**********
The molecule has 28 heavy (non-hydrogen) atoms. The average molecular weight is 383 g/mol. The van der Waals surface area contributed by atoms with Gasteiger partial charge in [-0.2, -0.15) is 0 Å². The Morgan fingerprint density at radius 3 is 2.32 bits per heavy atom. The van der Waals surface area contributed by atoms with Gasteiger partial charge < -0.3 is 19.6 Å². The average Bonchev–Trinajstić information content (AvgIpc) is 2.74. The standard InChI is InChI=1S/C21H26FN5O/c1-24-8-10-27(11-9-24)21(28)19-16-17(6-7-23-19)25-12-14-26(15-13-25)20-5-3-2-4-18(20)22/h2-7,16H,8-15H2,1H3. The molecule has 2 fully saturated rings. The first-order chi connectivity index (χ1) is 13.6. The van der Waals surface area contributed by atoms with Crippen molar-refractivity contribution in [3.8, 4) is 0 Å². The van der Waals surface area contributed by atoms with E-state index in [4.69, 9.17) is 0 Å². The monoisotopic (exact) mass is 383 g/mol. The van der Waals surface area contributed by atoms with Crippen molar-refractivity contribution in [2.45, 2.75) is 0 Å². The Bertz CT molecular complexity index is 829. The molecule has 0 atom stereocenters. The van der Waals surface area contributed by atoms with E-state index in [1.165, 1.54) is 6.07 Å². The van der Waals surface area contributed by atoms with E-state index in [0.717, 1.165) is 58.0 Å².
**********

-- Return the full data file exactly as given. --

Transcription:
The molecule has 28 heavy (non-hydrogen) atoms. The average molecular weight is 383 g/mol. The van der Waals surface area contributed by atoms with Gasteiger partial charge in [-0.2, -0.15) is 0 Å². The Morgan fingerprint density at radius 3 is 2.32 bits per heavy atom. The van der Waals surface area contributed by atoms with Gasteiger partial charge < -0.3 is 19.6 Å². The average Bonchev–Trinajstić information content (AvgIpc) is 2.74. The standard InChI is InChI=1S/C21H26FN5O/c1-24-8-10-27(11-9-24)21(28)19-16-17(6-7-23-19)25-12-14-26(15-13-25)20-5-3-2-4-18(20)22/h2-7,16H,8-15H2,1H3. The molecule has 2 fully saturated rings. The first-order chi connectivity index (χ1) is 13.6. The van der Waals surface area contributed by atoms with Crippen molar-refractivity contribution in [3.8, 4) is 0 Å². The van der Waals surface area contributed by atoms with E-state index in [4.69, 9.17) is 0 Å². The monoisotopic (exact) mass is 383 g/mol. The van der Waals surface area contributed by atoms with Crippen molar-refractivity contribution in [2.45, 2.75) is 0 Å². The Bertz CT molecular complexity index is 829. The molecule has 0 atom stereocenters. The van der Waals surface area contributed by atoms with E-state index in [1.165, 1.54) is 6.07 Å². The van der Waals surface area contributed by atoms with E-state index in [0.717, 1.165) is 58.0 Å².